Better time management: Overcoming the full-time relay race
Dental team members want to know how they can work smarter versus harder. This is one of the cornerstone strategies our consulting firm has studied for 25 years. Using hands-on coaching in more than 2,000 dental practices in the United States and Canada, our consultants have compiled an outline of some of the best time management strategies.
To do something better, one must assess what is currently being done. If a practice doesn’t have solid goals, the staff can make many frustrating attempts without achieving any changes. To incorporate the refinements a practice needs to ensure there is enough time to review treatment plans, The JP Institute compiled the following assessment:
➥ 1) What is your goal? If your practice is focusing on increasing the number of accepted case presentations among patients with incomplete treatment plans, it will be necessary to research each job description in the office to determine any changes.
➥ 2) Ask each team member, “During the patient’s appointment, and according to your job description, when is it most appropriate to review incomplete treatment with the patient?” Each team member should write down an answer.
Do not rush through this exercise! The most important objective is to define whether or not you are trying to complete a patient who is not a true preventive appointment, or trying to squeeze in all of your clinical and communication expectations within one appointment. This creates a sense of incompletion. By focusing, teams can usually define when they spend quality time during each appointment reviewing incomplete treatment.
➥ 3) It is equally important to assess the visual technology being used to enhance patients’ case acceptance. Remember, a visual is worth a 1,000 words. First, review the patient’s incomplete treatment plan by having the intraoral camera picture(s) up on the monitor when the patient walks in the operatory. If the photos are not stored in your system, capture the picture at the beginning of the appointment.
Then, during one of your natural breaks (an oxymoron in dentistry), use a patient education system like Patterson Dental’s CAESY System to describe the procedure. Review with the patient the incomplete dentistry with the most important objective. Why was the procedure originally diagnosed? Getting the patient’s attention about why the diagnosis was made and what can happen if he or she does not move forward with the treatment is critical to re-engaging the patient in the value of the treatment.
➥ 4) “What current changes in my time management need to be made to implement the necessary refinements?” The easiest answer is to schedule more time per appointment. This is where the dentist must really scrutinize his or her time management and be very objective about where changes can occur. Sometimes advanced technology can help patients perceive the value of a procedure as well as save valuable time.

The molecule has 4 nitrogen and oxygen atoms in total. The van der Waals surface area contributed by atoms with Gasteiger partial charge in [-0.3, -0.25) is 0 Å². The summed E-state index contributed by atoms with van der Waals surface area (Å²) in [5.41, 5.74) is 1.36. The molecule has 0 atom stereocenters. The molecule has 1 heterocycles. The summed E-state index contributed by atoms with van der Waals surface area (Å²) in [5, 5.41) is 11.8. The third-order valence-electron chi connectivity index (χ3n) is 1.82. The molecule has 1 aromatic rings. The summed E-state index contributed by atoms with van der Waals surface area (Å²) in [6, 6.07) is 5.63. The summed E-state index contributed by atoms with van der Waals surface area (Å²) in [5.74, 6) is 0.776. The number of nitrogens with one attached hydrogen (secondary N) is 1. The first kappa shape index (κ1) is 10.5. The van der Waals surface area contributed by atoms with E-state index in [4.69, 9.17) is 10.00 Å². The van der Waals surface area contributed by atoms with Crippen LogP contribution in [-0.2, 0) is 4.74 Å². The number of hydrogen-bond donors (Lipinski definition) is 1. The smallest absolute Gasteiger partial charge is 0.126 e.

➥ 5) During in-office assessments, members of The JP Institute observe that a notorious area in which practices lose time is from appointments with sensitive patients. Dentsply Pharmaceuticals has a product that eliminates sensitivity during dental appointments called Oraqix, which works as a non-injecting anesthetic.
This is groundbreaking news for better time management! In states where hygienists can provide anesthetic, Oraqix is great for mid-line, cervical and palatal areas. In states where hygienists cannot provide anesthetic, the time savings for doctors who no longer must leave the patient is cause for joy! What about the assistant who blows air on a sensitive tooth for patients in pain?
The time saved in all these scenarios opens communication time. Just ask any team member how much more dentistry they can review if they don’t spend so much time getting patients comfortable.
➥ 6) The next objective during an assessment is to have each team member ask, “What are the challenges I will need to overcome in order to achieve my goals?”
While someone may have the time to review a patient’s incomplete treatment plans, he or she may not have confidence in presentation skills or technology use. Refining communication skills and becoming proficient in technology will allow practices to achieve tremendous results. Each year leading dental hygiene conferences such as the ADHA annual session and the RDH Under One Roof conference dedicate continuing education speakers to technology and case presentation skills. Becoming proficient in these areas will help practices save time and increase their patient acceptance.
Last but not least, there is a compassionate reason to choose the path of time management. Ask each team member to write down five benefits patients will receive by the office reaching its personal time management goals. This exercise is the catalyst to making a difference in patients’ health, and will give practices a reason to succeed!
Peggy Sprague, RDH, is a co-founder of The JP Institute, which has taught the most advanced clinical protocols, technology, and evidence-based science for the past 25 years. The JP curriculum emphasizes team support for comprehensive dentistry. JP specializes in analyzing and refining practice philosophies, strategies and business systems, hands-on implementation of clinical skills, and technology and product integration. Call The JP Institute at (800) 946-4944 for a complementary Practice or Career Profile to analyze your professional development, clinical protocols, technology and product integration, management systems, and profit potential.